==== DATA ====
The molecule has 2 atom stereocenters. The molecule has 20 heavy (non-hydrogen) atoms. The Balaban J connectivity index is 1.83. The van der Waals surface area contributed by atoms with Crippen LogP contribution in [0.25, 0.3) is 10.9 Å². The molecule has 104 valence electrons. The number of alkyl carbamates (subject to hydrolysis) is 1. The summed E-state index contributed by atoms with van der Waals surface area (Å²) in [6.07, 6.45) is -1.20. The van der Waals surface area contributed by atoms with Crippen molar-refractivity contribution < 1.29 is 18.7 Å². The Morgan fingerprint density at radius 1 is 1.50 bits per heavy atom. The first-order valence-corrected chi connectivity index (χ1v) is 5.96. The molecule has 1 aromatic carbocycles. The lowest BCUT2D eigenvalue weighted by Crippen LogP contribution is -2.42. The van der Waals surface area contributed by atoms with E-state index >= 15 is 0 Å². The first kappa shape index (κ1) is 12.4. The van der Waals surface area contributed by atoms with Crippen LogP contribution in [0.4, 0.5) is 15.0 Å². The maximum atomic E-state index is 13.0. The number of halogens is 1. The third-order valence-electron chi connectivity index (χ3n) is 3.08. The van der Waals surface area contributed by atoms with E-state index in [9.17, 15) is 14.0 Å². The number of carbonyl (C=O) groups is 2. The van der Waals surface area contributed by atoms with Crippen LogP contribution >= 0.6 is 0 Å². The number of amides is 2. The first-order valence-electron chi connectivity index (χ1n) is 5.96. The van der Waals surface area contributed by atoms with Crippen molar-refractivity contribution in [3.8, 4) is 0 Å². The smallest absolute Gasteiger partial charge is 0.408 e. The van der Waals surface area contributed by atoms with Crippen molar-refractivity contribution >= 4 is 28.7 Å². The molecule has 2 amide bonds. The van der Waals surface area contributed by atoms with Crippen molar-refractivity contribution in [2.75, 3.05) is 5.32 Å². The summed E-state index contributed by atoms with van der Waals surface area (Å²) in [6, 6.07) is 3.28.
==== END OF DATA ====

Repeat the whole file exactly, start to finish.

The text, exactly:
The molecule has 2 atom stereocenters. The molecule has 20 heavy (non-hydrogen) atoms. The Balaban J connectivity index is 1.83. The van der Waals surface area contributed by atoms with Crippen LogP contribution in [0.25, 0.3) is 10.9 Å². The molecule has 104 valence electrons. The number of alkyl carbamates (subject to hydrolysis) is 1. The summed E-state index contributed by atoms with van der Waals surface area (Å²) in [6.07, 6.45) is -1.20. The van der Waals surface area contributed by atoms with Crippen molar-refractivity contribution < 1.29 is 18.7 Å². The Morgan fingerprint density at radius 1 is 1.50 bits per heavy atom. The first-order valence-corrected chi connectivity index (χ1v) is 5.96. The molecule has 1 aromatic carbocycles. The lowest BCUT2D eigenvalue weighted by Crippen LogP contribution is -2.42. The van der Waals surface area contributed by atoms with E-state index >= 15 is 0 Å². The first kappa shape index (κ1) is 12.4. The van der Waals surface area contributed by atoms with Crippen LogP contribution in [0.4, 0.5) is 15.0 Å². The maximum atomic E-state index is 13.0. The number of halogens is 1. The third-order valence-electron chi connectivity index (χ3n) is 3.08. The van der Waals surface area contributed by atoms with E-state index in [9.17, 15) is 14.0 Å². The number of carbonyl (C=O) groups is 2. The van der Waals surface area contributed by atoms with Crippen LogP contribution >= 0.6 is 0 Å². The number of amides is 2. The first-order valence-electron chi connectivity index (χ1n) is 5.96. The van der Waals surface area contributed by atoms with Crippen molar-refractivity contribution in [3.8, 4) is 0 Å². The smallest absolute Gasteiger partial charge is 0.408 e. The van der Waals surface area contributed by atoms with Crippen molar-refractivity contribution >= 4 is 28.7 Å². The molecule has 2 amide bonds. The van der Waals surface area contributed by atoms with Crippen molar-refractivity contribution in [2.75, 3.05) is 5.32 Å². The summed E-state index contributed by atoms with van der Waals surface area (Å²) in [6, 6.07) is 3.28.